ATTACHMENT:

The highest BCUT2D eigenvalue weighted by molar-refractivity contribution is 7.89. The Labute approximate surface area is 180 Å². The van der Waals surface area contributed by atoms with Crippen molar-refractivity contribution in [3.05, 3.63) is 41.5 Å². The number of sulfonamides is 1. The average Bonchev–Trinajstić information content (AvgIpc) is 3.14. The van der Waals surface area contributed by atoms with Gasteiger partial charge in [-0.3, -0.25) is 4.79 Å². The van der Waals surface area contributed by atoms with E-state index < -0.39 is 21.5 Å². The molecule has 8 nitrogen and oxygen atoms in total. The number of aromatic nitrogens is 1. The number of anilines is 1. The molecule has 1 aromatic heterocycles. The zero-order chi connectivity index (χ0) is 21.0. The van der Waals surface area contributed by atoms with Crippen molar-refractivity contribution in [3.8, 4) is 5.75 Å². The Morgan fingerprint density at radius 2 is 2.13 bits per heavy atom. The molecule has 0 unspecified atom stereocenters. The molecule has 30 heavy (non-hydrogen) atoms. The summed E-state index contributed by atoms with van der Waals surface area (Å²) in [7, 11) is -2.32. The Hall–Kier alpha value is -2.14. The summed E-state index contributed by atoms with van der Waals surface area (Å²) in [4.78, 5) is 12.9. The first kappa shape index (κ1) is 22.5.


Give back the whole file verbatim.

The highest BCUT2D eigenvalue weighted by molar-refractivity contribution is 7.89. The Labute approximate surface area is 180 Å². The van der Waals surface area contributed by atoms with Crippen molar-refractivity contribution in [3.05, 3.63) is 41.5 Å². The number of sulfonamides is 1. The average Bonchev–Trinajstić information content (AvgIpc) is 3.14. The van der Waals surface area contributed by atoms with Gasteiger partial charge in [-0.3, -0.25) is 4.79 Å². The van der Waals surface area contributed by atoms with E-state index < -0.39 is 21.5 Å². The molecule has 8 nitrogen and oxygen atoms in total. The number of aromatic nitrogens is 1. The number of anilines is 1. The molecule has 1 aromatic heterocycles. The zero-order chi connectivity index (χ0) is 21.0. The van der Waals surface area contributed by atoms with Crippen molar-refractivity contribution in [3.8, 4) is 5.75 Å². The Morgan fingerprint density at radius 2 is 2.13 bits per heavy atom. The molecule has 0 unspecified atom stereocenters. The molecule has 30 heavy (non-hydrogen) atoms. The summed E-state index contributed by atoms with van der Waals surface area (Å²) in [7, 11) is -2.32. The Hall–Kier alpha value is -2.14. The summed E-state index contributed by atoms with van der Waals surface area (Å²) in [4.78, 5) is 12.9. The first kappa shape index (κ1) is 22.5.